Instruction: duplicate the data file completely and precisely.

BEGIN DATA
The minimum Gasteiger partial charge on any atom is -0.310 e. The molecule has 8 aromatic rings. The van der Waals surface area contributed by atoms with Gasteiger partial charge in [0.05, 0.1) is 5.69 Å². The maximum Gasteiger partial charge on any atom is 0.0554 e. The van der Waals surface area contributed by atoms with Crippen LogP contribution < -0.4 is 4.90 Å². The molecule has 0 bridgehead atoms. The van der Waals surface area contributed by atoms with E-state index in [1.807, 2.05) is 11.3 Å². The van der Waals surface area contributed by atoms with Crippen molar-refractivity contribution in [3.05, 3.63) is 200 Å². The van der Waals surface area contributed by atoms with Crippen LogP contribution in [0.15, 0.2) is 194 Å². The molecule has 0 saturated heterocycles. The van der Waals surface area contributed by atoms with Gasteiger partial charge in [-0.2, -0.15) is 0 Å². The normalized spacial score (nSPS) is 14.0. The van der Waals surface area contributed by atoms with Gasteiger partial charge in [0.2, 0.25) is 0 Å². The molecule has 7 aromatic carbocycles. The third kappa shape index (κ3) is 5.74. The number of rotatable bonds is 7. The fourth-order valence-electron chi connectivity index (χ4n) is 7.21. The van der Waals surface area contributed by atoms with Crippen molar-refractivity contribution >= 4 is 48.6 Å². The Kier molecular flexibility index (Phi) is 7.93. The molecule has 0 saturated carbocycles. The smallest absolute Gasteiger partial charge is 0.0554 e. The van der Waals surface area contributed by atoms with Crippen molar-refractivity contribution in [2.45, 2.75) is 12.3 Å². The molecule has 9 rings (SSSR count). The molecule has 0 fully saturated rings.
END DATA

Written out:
The minimum Gasteiger partial charge on any atom is -0.310 e. The molecule has 8 aromatic rings. The van der Waals surface area contributed by atoms with Gasteiger partial charge in [0.05, 0.1) is 5.69 Å². The maximum Gasteiger partial charge on any atom is 0.0554 e. The van der Waals surface area contributed by atoms with Crippen LogP contribution < -0.4 is 4.90 Å². The molecule has 0 bridgehead atoms. The van der Waals surface area contributed by atoms with E-state index in [1.807, 2.05) is 11.3 Å². The van der Waals surface area contributed by atoms with Crippen molar-refractivity contribution in [3.05, 3.63) is 200 Å². The van der Waals surface area contributed by atoms with Crippen LogP contribution in [0.15, 0.2) is 194 Å². The molecule has 0 saturated heterocycles. The van der Waals surface area contributed by atoms with Gasteiger partial charge in [-0.2, -0.15) is 0 Å². The normalized spacial score (nSPS) is 14.0. The van der Waals surface area contributed by atoms with Gasteiger partial charge in [0.2, 0.25) is 0 Å². The molecule has 7 aromatic carbocycles. The third kappa shape index (κ3) is 5.74. The number of rotatable bonds is 7. The fourth-order valence-electron chi connectivity index (χ4n) is 7.21. The van der Waals surface area contributed by atoms with Crippen molar-refractivity contribution >= 4 is 48.6 Å². The Kier molecular flexibility index (Phi) is 7.93. The molecule has 0 saturated carbocycles. The smallest absolute Gasteiger partial charge is 0.0554 e. The van der Waals surface area contributed by atoms with Crippen molar-refractivity contribution in [2.45, 2.75) is 12.3 Å². The molecule has 9 rings (SSSR count). The molecule has 0 fully saturated rings.